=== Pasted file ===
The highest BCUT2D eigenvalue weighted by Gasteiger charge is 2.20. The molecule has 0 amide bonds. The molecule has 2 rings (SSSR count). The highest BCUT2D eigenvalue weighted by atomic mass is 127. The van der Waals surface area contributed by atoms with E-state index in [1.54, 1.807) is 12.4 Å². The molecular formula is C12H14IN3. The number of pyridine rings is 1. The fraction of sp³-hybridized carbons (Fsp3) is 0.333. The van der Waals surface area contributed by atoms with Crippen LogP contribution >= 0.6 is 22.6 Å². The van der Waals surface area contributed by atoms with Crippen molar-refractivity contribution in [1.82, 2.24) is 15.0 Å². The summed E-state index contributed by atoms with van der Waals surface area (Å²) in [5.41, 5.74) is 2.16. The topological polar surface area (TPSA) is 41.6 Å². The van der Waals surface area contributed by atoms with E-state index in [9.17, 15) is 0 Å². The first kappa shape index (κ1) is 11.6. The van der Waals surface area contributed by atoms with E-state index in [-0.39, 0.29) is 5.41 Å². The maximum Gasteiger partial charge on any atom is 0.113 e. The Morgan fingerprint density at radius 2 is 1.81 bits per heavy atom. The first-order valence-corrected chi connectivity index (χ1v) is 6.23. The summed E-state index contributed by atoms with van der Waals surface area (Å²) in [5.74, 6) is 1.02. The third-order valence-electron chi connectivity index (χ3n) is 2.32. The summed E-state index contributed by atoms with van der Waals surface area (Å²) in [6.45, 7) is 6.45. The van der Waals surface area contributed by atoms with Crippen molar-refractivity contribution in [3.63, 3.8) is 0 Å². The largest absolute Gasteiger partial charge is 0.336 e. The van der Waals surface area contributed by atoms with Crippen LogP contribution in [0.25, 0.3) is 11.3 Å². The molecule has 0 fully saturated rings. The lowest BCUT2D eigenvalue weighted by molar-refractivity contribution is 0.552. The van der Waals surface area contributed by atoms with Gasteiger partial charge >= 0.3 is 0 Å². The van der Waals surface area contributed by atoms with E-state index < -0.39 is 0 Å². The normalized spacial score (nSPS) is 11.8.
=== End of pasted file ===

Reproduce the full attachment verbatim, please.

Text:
The highest BCUT2D eigenvalue weighted by Gasteiger charge is 2.20. The molecule has 0 amide bonds. The molecule has 2 rings (SSSR count). The highest BCUT2D eigenvalue weighted by atomic mass is 127. The van der Waals surface area contributed by atoms with E-state index in [1.54, 1.807) is 12.4 Å². The molecular formula is C12H14IN3. The number of pyridine rings is 1. The fraction of sp³-hybridized carbons (Fsp3) is 0.333. The van der Waals surface area contributed by atoms with Crippen LogP contribution >= 0.6 is 22.6 Å². The van der Waals surface area contributed by atoms with Crippen molar-refractivity contribution in [1.82, 2.24) is 15.0 Å². The summed E-state index contributed by atoms with van der Waals surface area (Å²) in [5.41, 5.74) is 2.16. The topological polar surface area (TPSA) is 41.6 Å². The van der Waals surface area contributed by atoms with E-state index in [9.17, 15) is 0 Å². The first kappa shape index (κ1) is 11.6. The van der Waals surface area contributed by atoms with E-state index in [-0.39, 0.29) is 5.41 Å². The maximum Gasteiger partial charge on any atom is 0.113 e. The Morgan fingerprint density at radius 2 is 1.81 bits per heavy atom. The first-order valence-corrected chi connectivity index (χ1v) is 6.23. The summed E-state index contributed by atoms with van der Waals surface area (Å²) in [5.74, 6) is 1.02. The third-order valence-electron chi connectivity index (χ3n) is 2.32. The summed E-state index contributed by atoms with van der Waals surface area (Å²) in [6.45, 7) is 6.45. The van der Waals surface area contributed by atoms with Crippen molar-refractivity contribution in [3.63, 3.8) is 0 Å². The largest absolute Gasteiger partial charge is 0.336 e. The van der Waals surface area contributed by atoms with Crippen LogP contribution in [0.25, 0.3) is 11.3 Å². The molecule has 0 fully saturated rings. The lowest BCUT2D eigenvalue weighted by molar-refractivity contribution is 0.552. The van der Waals surface area contributed by atoms with Gasteiger partial charge >= 0.3 is 0 Å². The van der Waals surface area contributed by atoms with E-state index < -0.39 is 0 Å². The normalized spacial score (nSPS) is 11.8.